On January 21, 2020, Governor Phil Murphy signed into law Senate Bill 3170, which expands New Jersey’s Millville Dallas Airmotive Plant Job Loss Notification Act (New Jersey WARN Act) well beyond the requirements of the federal Worker Adjustment and Retraining Notification Act of 1988. The law is scheduled to go into effect on July 19, 2020, and will make New Jersey the first state to guarantee payment of severance to employees affected by mass layoffs.

Eleventh Circuit Holds Alleged ‘Unsavory and Unpleasant’ Behavior Not Legally ‘Pervasive’ for Purposes of Title VII Harassment Claim

In Allen v. Ambu-Stat, LLC, No. 18-10640 (January 16, 2020), the U.S. Court of Appeals for the Eleventh Circuit affirmed a Georgia district court’s dismissal of a former employee’s sexual harassment claim and delivered a strong rebuke to a plaintiff seeking to temporarily enjoin the district court’s use of summary judgment in Title VII claims. The decision may provide guidance for employers as to what behavior constitutes pervasive harassment in the workplace.

Indiana Supreme Court Reaffirms That the Blue Pencil Doctrine Is an ‘Eraser’ for Overbroad Restrictive Covenant Language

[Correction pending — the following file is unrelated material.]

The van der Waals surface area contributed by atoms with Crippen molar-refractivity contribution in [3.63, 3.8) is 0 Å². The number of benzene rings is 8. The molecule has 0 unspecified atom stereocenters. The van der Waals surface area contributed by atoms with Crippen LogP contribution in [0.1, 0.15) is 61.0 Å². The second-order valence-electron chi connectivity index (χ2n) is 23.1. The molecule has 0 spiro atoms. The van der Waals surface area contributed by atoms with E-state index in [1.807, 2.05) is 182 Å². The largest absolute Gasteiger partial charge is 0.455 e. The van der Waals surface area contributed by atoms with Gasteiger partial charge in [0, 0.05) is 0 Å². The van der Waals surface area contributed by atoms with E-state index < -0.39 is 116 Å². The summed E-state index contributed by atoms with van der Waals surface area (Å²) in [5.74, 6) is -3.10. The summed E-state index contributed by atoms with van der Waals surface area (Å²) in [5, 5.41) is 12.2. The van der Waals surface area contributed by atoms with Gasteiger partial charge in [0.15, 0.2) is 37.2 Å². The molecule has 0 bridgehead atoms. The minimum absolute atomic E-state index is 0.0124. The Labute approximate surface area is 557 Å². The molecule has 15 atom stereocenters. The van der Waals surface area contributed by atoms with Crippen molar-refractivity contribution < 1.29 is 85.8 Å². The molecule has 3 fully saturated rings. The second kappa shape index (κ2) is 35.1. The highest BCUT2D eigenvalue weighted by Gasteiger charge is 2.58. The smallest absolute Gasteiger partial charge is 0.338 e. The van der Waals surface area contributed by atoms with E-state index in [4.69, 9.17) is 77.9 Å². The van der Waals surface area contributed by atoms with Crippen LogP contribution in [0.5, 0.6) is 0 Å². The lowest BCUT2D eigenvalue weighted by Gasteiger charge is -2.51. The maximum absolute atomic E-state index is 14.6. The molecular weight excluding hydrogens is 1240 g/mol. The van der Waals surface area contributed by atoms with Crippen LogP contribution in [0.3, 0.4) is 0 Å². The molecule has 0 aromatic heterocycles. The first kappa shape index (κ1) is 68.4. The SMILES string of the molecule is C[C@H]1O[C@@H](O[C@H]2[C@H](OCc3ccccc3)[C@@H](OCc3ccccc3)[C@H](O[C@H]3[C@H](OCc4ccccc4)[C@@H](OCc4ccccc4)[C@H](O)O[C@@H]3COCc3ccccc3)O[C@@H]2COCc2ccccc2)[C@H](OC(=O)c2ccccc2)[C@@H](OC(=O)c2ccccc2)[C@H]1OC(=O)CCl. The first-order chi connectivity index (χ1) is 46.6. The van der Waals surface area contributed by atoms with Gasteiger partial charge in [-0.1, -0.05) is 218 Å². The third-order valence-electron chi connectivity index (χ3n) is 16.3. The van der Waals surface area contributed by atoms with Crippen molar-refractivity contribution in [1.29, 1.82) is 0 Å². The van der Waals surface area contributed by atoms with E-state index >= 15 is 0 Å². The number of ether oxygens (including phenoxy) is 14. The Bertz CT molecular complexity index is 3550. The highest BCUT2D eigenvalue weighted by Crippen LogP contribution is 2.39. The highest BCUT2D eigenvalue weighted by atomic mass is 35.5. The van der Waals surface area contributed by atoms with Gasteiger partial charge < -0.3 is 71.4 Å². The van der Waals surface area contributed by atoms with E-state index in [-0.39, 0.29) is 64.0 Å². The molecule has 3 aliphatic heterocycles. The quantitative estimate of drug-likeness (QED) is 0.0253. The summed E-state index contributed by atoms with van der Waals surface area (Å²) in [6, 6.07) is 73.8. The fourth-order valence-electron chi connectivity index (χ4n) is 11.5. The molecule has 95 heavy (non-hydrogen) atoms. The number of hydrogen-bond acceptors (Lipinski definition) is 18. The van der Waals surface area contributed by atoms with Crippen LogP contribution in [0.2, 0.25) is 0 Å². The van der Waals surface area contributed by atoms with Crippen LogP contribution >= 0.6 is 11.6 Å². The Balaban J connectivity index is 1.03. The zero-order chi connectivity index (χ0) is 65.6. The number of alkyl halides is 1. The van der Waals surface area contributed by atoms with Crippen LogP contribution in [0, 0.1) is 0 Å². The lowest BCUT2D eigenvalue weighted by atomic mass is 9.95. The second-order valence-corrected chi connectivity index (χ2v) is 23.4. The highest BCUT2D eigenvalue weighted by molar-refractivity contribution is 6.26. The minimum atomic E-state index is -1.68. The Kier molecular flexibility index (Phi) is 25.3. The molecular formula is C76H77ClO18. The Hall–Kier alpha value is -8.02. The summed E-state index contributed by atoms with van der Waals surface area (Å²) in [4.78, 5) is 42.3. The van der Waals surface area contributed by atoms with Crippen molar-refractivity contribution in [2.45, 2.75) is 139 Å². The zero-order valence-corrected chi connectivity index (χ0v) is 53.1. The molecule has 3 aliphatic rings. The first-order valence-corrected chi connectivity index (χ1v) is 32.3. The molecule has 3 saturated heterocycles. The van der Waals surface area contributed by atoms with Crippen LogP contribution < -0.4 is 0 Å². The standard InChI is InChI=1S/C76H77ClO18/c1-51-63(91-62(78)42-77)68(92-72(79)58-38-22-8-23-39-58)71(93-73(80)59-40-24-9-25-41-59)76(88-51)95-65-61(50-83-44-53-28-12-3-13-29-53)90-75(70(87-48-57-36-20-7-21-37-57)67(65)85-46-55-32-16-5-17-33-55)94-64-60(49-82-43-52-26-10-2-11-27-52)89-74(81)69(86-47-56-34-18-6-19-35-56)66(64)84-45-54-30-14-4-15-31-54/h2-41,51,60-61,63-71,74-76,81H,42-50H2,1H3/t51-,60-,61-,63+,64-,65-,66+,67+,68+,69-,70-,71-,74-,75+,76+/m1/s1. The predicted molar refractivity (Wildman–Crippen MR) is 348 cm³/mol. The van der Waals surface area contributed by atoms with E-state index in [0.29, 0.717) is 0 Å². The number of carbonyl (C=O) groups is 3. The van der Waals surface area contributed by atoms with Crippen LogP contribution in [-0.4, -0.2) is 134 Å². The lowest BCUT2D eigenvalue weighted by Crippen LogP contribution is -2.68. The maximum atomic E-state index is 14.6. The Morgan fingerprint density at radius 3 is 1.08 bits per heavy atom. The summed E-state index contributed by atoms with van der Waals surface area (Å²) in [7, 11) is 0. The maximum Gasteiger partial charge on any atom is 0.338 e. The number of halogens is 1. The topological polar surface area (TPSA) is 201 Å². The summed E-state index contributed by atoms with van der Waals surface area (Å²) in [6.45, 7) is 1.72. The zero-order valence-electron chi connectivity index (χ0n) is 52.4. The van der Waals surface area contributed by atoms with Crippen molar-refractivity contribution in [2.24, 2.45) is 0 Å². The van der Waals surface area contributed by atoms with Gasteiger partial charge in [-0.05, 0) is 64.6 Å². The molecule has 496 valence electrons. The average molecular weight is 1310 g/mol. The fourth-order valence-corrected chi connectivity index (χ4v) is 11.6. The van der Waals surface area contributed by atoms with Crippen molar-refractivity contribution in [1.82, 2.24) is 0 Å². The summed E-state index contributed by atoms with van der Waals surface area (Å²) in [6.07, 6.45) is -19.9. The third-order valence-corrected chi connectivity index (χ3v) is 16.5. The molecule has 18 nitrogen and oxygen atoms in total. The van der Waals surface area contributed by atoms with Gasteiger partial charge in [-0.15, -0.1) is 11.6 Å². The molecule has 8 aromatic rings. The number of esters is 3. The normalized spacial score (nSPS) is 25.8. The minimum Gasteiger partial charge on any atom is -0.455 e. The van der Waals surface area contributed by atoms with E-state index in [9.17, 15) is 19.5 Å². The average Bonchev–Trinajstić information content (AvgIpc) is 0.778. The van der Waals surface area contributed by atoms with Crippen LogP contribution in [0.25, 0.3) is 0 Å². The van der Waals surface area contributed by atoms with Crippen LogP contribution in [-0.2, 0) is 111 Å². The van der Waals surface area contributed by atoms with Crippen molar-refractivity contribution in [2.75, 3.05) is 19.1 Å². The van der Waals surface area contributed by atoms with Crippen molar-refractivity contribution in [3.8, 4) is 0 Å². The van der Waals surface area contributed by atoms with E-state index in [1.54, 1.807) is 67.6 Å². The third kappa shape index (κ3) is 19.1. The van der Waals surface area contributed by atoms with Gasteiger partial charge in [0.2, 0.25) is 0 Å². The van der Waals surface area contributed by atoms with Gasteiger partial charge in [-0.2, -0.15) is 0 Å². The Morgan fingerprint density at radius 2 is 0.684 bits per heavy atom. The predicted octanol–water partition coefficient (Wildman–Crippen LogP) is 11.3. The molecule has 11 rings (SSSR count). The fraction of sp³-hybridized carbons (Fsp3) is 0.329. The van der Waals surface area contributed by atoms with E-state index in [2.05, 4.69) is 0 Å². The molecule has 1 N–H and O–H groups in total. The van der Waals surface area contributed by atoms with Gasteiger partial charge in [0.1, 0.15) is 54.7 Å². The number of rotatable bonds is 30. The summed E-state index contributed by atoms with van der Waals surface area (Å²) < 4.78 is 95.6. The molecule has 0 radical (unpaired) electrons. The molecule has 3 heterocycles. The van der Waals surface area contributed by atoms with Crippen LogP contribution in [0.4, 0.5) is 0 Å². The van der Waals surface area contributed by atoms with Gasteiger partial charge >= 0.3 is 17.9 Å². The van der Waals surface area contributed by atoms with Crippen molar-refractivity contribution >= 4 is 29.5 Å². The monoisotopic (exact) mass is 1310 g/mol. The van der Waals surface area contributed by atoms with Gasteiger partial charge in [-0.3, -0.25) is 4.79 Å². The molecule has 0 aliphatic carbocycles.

On December 3, 2019, in Heraeus Medical, LLC v. Zimmer, Inc., the Indiana Supreme Court reaffirmed the “blue pencil doctrine,” likening the doctrine to an eraser and stating that Indiana courts may only delete language from overbroad restrictive covenants; they cannot reform or add to such agreements.

New Jersey Resumes Efforts to Amend ABC Test for Independent Contractor Status, Passes Slate of Laws Targeting Misclassification

The New Jersey legislature closed out 2019 by trying to push through a bill that would have substantially amended the state’s “ABC test” for determining independent contractor status, and effectively prohibited New Jersey companies from utilizing independent contractor workforces. On January 14, 2020, the state senate introduced S863, which presents many of the same problems for New Jersey businesses that its predecessors did.

New and Updated California Workplace Safety Regulations Expected in 2020